Troubleshooting common problems with two-stroke engines
- Engine won’t idle properly—Adjust the carburetor. Most engine models have an adjustment screw on the left side of the carburetor. Check your model to make sure. Adjusting the screw clockwise restricts fuel flow while adjusting counterclockwise increases fuel flow. Adjust the screw one way or the other until the engine can idle on its own, but be careful not to adjust too much in either direction. Too much fuel could cause the engine to flood frequently, while too little fuel could overheat the engine.
- Engine smokes constantly—Most two-cycle engines will produce a little smoke upon startup, but if your engine continues to smoke throughout operation, your gas-to-oil mixture is probably incorrect. Most two-cycle engines require either a 50:1 or 40:1 mix. Check your owner’s manual to see the specific mix for your engine. If it still smokes, there might be excessive carbon buildup on the piston or in the exhaust. Clean both areas with a proper engine cleaning solvent.
- Engine is hard to start—There could be several causes, but the first place to check is the starting procedure. Most two-stroke engines have different procedures for cold and hot starts. The most common procedure for cold starts is to prime the engine, engage the choke, pull the starter cord to start the engine and immediately turn off the choke once the engine starts. Refer to your owner’s manual to see the specific starting procedure for your engine.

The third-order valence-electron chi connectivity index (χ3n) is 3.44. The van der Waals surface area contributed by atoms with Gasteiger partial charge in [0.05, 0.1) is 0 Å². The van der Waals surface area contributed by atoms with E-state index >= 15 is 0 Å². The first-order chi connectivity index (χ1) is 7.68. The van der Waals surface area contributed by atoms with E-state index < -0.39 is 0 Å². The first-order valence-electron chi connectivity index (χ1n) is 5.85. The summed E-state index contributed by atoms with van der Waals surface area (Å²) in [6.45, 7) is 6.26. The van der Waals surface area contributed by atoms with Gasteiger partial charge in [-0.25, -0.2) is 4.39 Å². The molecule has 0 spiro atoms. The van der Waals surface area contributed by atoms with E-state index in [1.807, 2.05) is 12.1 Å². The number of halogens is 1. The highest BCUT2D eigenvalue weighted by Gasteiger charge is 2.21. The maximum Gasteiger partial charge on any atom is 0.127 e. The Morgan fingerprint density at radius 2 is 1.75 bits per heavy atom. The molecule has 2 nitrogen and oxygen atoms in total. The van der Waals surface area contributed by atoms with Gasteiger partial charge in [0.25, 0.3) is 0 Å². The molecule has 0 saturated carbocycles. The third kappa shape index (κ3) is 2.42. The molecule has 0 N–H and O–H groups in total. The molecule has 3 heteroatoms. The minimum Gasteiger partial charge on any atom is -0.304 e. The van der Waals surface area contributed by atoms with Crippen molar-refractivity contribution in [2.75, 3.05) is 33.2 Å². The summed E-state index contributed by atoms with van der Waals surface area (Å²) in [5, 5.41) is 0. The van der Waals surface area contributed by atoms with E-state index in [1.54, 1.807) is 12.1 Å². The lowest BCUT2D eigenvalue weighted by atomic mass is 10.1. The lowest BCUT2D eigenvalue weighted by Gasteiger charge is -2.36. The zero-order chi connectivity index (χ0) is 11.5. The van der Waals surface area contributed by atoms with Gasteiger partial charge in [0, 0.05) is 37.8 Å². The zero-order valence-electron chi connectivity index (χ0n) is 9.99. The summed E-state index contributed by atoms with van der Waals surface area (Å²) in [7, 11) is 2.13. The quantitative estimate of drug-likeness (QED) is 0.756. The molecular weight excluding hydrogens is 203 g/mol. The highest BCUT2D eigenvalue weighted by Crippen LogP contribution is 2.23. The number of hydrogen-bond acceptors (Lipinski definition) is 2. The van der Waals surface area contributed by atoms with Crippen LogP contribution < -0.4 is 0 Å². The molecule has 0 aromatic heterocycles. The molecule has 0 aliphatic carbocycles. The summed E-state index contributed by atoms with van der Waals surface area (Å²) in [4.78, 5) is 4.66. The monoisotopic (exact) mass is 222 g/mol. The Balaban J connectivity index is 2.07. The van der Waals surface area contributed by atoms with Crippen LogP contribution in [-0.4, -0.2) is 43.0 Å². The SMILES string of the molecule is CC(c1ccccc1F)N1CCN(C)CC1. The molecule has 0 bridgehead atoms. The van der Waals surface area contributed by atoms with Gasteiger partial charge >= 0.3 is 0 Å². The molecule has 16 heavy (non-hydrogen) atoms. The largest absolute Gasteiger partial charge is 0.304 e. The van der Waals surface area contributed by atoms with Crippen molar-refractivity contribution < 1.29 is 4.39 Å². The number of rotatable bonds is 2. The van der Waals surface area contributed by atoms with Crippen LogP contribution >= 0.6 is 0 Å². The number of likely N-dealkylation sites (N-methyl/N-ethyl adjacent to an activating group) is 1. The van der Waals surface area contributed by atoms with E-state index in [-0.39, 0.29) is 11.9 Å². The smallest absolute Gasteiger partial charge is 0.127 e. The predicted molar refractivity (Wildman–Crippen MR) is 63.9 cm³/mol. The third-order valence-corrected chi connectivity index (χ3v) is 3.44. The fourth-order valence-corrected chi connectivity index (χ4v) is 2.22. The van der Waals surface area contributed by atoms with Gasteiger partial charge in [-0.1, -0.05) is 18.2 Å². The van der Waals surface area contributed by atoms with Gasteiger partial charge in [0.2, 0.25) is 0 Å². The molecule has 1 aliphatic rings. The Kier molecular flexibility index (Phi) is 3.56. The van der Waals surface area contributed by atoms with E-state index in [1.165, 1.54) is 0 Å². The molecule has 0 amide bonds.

- Engine will not reach max RPM—Systematically check these areas: Check for clogged muffler, clogged intake, clogged or kinked fuel line, bad spark plug or poor fuel-to-gas ratio.
Parts to replace if your Tanaka engine won’t start
If your Tanaka engine won’t start, begin troubleshooting with these easy-to-replace parts.
- Spark plug—Spark plugs should be replaced every one to two years.
- Air filter—An air filter that is clogged excessively will prevent your engine from starting. They are inexpensive and should be replaced every one to two years to help reduce the wear and tear on your engine.
- Fuel filter—Fuel filters will clog over time and prevent your engine from starting. They are low cost and should be replaced every one to two years. As you change out your fuel filter, look at the fuel line itself to make sure it is still attached and doesn’t have any holes or kinks.
- Carburetor kit—A carburetor kit normally consists of a new gasket, a spring and a few other small components that are easy to replace. Refer to your engine model number when looking for carburetor parts.
Find your Tanaka engine replacement parts on Sears PartsDirect
Sears PartsDirect has genuine Tanaka parts for boat motor models TOB-175, TOB-120, 945606 and BUMBLEBEE and bicycle engine model QBM-23N. We provide a guaranteed fit on all parts and a return policy, all backed by quality customer service. We’ll help you find the part you need to get your Tanaka engine running in no time.